muscularis mucosae by eosinophils strongly suggests a pathologic condition. In the absence of these
features eosinophils must be at least focally present in sheets in the lamina propria.
Allergic Gastroenteritis and Colitis
Intolerance to peptides from cow's milk or soy milk proteins is not uncommon among bottle fed
infants. The presenting signs and symptoms include rectal bleeding, diarrhea, failure of gain weight,
and vomiting. In severe cases metabolic acidosis may develop due to severe diarrhea and electrolyte
loss. In children more than two years old constipation is the most common symptom. In many patients a
presumptive diagnosis is made and the infant is switched to a soy based formula or hydrolase formula.
Occasionally colonoscopic biopsies are obtained. This disorder can rarely occur in breast fed infants,
due to the passage of peptides from the mother's diet into the breast milk. Other dietary proteins (from
cereals, vegetables, poultry meats) have been implicated as well, but usually the patient also reacts to
cow's or soy milk proteins as well. The peripheral blood eosinophil count is elevated in about 50% of
cases, and the serum IgE level may also be increased. Most patients spontaneously lose intolerance to
the protein as they age.
Any portion of the G.I. tract may be involved. Sigmoidoscopic biopsies are easiest to obtain in
infants and are the most common specimens seen by surgical pathologists. Normal crypt architecture is
well preserved in all cases. The inflammatory infiltrates are usually eosinophil predominant, always
distinctly patchy, and sometimes also include neutrophilic infiltrates. In fact, some of the biopsies
from a given case may be entirely normal. More than 60 eosinophils/10 hpf has been used as a diagnostic
cut-off for colonic biopsies, while other have suggested 20 eosinophils/hpf. However, most biopsies
(from any site) also exhibit focal eosinophilic cryptitis and/or infiltration of the muscularis mucosae,
and these features are useful to make a firm diagnosis. It must be emphasized that increased eosinophils
are not present in every case, and the presence of a neutrophilic predominant colitis is also consistent
with the diagnosis of allergic colitis. However, in that situation infectious colitis and Hirschsprung's
disease associated colitis must also be ruled out clinically.
NSAID induced injury can occur anywhere in the G.I. tract, and with the increased use of
"enteric-coated" preparations lower G.I. tract involvement is becoming increasing common. Most often
NSAID medications produce focal erosions or ulcers. The formation of intestinal webs has also been
described. Less commonly NSAIDs can induce a colitis, which manifests as diarrhea, sometimes with
blood. It can involve any portion of the colon, and is usually patchy. In patients with diverticular
disease the colitis may be limited to the diverticular segment.
Biopsy specimens may exhibit a variety of inflammatory changes, but crypt architecture is well
preserved. There may be a neutrophil or eosinophil predominant infiltrate, with or without foci of
cryptitis and crypt abscesses. In some cases there may be prominent epithelial cell apoptosis and
withering of scattered crypts. Patchy thickening of the subepithelial collagen layer is not uncommon.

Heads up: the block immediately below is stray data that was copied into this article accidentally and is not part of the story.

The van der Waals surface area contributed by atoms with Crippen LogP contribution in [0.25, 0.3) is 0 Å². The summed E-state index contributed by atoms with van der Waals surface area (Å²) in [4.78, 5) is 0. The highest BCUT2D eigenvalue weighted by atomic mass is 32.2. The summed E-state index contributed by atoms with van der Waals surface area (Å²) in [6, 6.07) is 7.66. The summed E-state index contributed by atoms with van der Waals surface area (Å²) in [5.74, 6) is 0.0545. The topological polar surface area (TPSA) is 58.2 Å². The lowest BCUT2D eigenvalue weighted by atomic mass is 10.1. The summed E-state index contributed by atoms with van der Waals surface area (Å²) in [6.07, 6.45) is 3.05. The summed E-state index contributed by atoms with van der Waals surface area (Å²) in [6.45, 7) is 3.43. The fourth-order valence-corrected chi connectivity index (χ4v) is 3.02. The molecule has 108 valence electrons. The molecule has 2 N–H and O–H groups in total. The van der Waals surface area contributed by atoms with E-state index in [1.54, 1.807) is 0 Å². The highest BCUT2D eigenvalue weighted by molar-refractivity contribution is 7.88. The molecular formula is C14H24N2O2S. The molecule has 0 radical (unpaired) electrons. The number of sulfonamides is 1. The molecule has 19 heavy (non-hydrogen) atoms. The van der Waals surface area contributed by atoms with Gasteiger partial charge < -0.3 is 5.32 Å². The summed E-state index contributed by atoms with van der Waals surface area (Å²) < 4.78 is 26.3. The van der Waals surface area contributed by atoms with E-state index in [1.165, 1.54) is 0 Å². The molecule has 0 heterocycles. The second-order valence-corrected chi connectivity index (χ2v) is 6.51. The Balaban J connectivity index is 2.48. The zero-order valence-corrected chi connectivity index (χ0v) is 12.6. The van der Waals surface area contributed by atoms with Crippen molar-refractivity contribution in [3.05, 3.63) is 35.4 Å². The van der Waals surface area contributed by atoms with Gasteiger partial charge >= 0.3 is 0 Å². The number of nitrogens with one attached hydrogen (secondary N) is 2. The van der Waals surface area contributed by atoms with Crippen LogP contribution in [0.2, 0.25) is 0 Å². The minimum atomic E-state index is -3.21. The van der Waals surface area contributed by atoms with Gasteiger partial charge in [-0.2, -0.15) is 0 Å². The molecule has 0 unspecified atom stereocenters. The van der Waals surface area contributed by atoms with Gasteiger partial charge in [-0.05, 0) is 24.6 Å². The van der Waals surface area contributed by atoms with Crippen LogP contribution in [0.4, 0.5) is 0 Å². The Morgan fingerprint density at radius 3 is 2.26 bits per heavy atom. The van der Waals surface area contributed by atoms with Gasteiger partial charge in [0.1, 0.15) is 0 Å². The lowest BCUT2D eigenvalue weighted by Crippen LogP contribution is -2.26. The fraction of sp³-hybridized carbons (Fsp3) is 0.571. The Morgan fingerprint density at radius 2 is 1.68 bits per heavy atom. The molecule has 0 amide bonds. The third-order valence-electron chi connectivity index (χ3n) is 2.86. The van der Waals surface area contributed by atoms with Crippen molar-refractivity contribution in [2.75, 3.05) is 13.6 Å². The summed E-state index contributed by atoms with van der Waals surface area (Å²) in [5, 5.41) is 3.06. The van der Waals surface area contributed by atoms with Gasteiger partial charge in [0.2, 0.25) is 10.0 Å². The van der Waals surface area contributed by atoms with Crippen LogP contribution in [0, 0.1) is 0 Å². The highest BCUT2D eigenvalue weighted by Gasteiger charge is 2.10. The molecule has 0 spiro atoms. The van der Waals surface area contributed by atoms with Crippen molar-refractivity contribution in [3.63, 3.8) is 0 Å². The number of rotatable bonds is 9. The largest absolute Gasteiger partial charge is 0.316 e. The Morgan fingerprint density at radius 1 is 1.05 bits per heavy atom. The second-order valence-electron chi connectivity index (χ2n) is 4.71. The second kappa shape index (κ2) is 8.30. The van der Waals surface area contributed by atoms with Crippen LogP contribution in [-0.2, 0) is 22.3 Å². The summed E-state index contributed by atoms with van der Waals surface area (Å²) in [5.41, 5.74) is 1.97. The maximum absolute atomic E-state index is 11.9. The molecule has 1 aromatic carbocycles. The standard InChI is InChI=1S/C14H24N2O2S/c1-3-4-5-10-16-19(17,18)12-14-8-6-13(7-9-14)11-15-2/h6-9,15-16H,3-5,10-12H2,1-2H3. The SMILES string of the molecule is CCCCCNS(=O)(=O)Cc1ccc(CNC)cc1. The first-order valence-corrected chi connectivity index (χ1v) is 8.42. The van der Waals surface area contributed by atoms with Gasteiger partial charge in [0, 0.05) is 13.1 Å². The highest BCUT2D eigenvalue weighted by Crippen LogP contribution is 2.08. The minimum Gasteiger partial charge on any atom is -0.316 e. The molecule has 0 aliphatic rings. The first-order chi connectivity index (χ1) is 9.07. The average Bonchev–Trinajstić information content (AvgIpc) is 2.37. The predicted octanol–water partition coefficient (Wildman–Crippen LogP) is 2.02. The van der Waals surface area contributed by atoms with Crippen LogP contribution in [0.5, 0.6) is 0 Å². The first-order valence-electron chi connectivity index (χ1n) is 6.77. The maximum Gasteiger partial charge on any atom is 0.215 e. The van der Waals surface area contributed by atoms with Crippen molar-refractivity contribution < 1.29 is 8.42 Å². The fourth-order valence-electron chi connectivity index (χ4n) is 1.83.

Confusion with collagenous colitis is avoided since the diarrhea is not chronic, the endoscopic
appearance of the colonic mucosa is abnormal, and there is no intraepithelial lymphocytosis. The
presence of neutrophils admixed with the eosinophils, epithelial cell apoptosis and crypt withering, and
thickening of the subepithelial collagen layer suggest NSAID colitis rather than eosinophilic colitis.
Inflammatory Bowel Disease
Eosinophils are often a conspicuous component of the inflammatory cell infiltrates in biopsies from
patients with either ulcerative colitis or Crohn's disease. For unknown reasons eosinophil infiltration
may be a striking feature on rare occasions, with prominent eosinophilic crypt abscesses. While the
possibility of a superimposed drug toxicity (e.g., NSAID or sulfasalazine) or parasitic infection must
always be kept in mind, in most cases a second intestinal insult is never identified. The presence of
crypt architectural distortion prevents any confusion with eosinophilic gastroenteritis. The published
data regarding the prognostic impact of heavy eosinophilic infiltrates in patients with IBD is
Hypereosinophilic Syndrome (HES)
The diagnosis of HES requires the following: 1) peripheral blood eosinophil count > 1,500/ul for
more than six consecutive months; 2) negative exhaustive work-up for other known causes of
hypereosinophilia; 3) evidence or organ damage and dysfunction due to infiltration by eosinophils.
The organs most often damaged in HES include the heart, lungs skin, and CNS. Involvement of the G.I.
tract can cause confusion with eosinophilic gastroenteritis. HES is a much more severe disorder than
eosinophilic gastroenteritis, with eosinophil infiltration of multiple organs and a tendency for a much
high peripheral blood eosinophil count. There are a number of leukemias, myeloproliferative disorders,
and myelodysplastic disorders in which massive peripheral blood and tissue eosinophilia develop, and
these diseases must be ruled out before a diagnosis of HES is made. Recently a subgroup of patients with
HES was identified to have an abnormal T-cell population that secretes IL-5 and may be responsible for